“Never, they cried, can you mix a bucket of red wine into a barrel of white and call it rosé. Only the age-old process in which grape skins macerate in the juice for a finely calculated moment before fermentation, they protested, can produce the seductive color, fruity aromas and delicate structure of a true rosé. Mixing red and white, they sniffed, may make something pink to drink, but it is not rosé wine.”
If this new regulation is adopted it will surely impact those French farmers who up until now have had a monopoly on the Rosé brand. I am sure the framers of this new law never imagines the backlash which would occur but I am sure they also never held a public meeting about the new regulation or even spoke to a farmer about it. This is a clear example of just how far the European Union has to go before it is truly accepted by its people. When citizen only interact with government because of something they dislike there is a serious problem there. There needs to be a sea change in how the people in Brussels deal with those which they are charged with serving. Until then, the E.U. will always be “them” and never “us.”
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Tuesday, May 12, 2009, 11:58 - Commentary, Photo of the DayIt’s time for a something a little lighter and our friends at The Local.se are more than willing to help out!
You can call me whatever you want… London 2005
“A Swedish couple from Åre in northern Sweden have taken their fight to name their son Q to the Supreme Administrative Court (Regeringsrätten).
“The court will rule if current legislation permits the use of a single letter as a first name.
“The parents insist that the boy was not named after the popular figure from the James Bond films and that the decision was instead a last minute one when "Q" was born.”
For me this is one of the silliest regulations that many Europeans have to put up with. Perhaps it is my American individuality rearing its ugly head but I believe parents should have the right to name their child whatever they want whether it’s Q or Moon Unit. Why should the State care what I name my child and who other than the parents should have a say in what a child is named? This is one law I think that Europeans can live without…
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Monday, May 11, 2009, 12:48 - Commentary, Photo of the DayIf you’ve ever spent some time in France you understand that they know how to live. Two hour lunches, great food and wine, even their trains are chic. Well it seems that French philosophy on life is even helping them weather the current global economic crisis, as we learn from The Economist.
What, me worry? Paris 2007 © Damaso Reyes
“Over 60 metres (nearly 200 feet) above the ground in the Picardy town of Beauvais, fiscal stimulus à la française is under way. With tiny paintbrushes and sandblasters, artisans perched on scaffolding are painstakingly scraping away at the damaged façade of the towering 14th-century gothic cathedral. The €2m ($2.7m) restoration is one of 1,000 projects put in place by the French government as part of its €26 billion stimulus plan. Along with more conventional schemes, such as upgrades to motorways, ports and the TGV high-speed train network, France’s boost includes the scrubbing up of a host of its historic cathedrals and churches.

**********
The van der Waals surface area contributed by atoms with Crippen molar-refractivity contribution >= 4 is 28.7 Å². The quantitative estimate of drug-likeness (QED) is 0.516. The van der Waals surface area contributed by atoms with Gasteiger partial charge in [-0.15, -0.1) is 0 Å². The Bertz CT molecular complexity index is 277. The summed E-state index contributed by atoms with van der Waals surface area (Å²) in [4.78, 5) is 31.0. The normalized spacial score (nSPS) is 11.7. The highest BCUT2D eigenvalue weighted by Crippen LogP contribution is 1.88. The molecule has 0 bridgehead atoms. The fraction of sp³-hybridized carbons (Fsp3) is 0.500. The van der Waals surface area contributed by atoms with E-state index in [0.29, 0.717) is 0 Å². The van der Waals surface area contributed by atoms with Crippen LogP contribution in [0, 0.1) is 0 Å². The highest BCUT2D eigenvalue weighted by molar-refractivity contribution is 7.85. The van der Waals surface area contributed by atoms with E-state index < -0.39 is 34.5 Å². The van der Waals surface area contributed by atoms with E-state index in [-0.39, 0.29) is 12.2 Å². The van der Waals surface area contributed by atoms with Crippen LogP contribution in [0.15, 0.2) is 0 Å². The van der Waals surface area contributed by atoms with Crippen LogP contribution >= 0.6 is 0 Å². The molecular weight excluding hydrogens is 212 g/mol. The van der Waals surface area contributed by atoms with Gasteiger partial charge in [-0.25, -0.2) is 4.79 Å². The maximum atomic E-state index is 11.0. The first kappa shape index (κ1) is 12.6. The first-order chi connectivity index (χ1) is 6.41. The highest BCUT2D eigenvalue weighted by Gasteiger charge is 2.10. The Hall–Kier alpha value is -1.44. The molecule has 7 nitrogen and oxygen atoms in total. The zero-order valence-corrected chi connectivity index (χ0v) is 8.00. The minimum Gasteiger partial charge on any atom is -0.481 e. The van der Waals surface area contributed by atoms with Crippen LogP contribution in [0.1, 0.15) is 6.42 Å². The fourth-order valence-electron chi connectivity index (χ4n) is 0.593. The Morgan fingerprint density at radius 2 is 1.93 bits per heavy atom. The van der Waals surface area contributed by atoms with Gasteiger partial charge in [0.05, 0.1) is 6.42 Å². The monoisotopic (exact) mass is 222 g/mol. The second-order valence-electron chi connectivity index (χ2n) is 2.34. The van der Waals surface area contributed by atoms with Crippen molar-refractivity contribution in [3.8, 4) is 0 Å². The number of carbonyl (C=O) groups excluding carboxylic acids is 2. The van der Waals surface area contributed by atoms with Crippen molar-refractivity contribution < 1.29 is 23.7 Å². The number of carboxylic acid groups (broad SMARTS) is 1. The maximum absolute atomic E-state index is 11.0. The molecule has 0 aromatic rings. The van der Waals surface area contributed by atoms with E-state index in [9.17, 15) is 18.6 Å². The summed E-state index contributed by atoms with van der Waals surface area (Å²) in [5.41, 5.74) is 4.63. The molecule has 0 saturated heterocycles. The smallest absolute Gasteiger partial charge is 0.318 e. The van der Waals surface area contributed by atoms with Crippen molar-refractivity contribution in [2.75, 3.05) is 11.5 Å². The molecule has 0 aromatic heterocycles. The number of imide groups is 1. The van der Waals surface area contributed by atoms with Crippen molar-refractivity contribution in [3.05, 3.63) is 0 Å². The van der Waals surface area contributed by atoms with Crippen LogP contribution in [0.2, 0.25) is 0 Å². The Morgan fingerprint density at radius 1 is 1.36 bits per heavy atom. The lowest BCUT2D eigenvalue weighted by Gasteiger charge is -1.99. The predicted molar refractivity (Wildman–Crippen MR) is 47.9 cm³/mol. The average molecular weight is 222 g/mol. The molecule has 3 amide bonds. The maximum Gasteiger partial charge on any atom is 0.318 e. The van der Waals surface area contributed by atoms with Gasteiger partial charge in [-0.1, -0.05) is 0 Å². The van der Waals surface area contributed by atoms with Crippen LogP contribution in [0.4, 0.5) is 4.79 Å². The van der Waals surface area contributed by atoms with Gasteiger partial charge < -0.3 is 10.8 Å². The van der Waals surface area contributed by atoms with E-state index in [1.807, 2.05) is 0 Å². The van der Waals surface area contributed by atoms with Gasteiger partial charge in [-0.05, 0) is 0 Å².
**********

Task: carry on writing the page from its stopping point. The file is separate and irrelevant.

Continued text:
“Even in a crisis, the French do things differently. Despite calls from the Americans to do more to lift consumer demand, their stimulus plan relies heavily on front-loading investment in infrastructure, cathedrals included, in line with their dirigiste tradition. A strong beneficent state, with heavy taxation, regulation and protection, is common to many continental European countries. But nowhere is it more pronounced or entrenched than in France, where it reaches back to the construction of roads, canals and industrial mammoths under Jean-Baptiste Colbert, Louis XIV’s minister of finance and industry.”
I have to say that from my perch in New York, with its shuttered shops, the French model is looking increasingly attractive. There is something to the safety net many western Europeans have, even when you’re out of work one has the feeling that the state is looking out for you. Here, that feeling just doesn’t exist. Of course there is also more of a focus on living and not working that makes life more pleasant, if not productive in la belle France. Time will tell how soft of a landing France will have compared to its neighbors and for how long it can continue to subsidize this nice feeling…
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Friday, May 8, 2009, 13:37 - Commentary, Photo of the Day“The rich get richer.” Just because it’s a cliché does mean it isn’t true, as we learn in an article from the always informative E.U. Observer.
Running roughshod. Stuttgart 2007. © Damaso Reyes
“Royal landowners and multinational companies were among the biggest beneficiaries of the EU's €55 billion farm aid budget in 2008, a new EU transparency law has shown.
“In France, which alone scooped €10.4 billion of the pot, the Doux Group, which sells chicken products to over 130 countries worldwide, was the biggest single recipient on €62 million.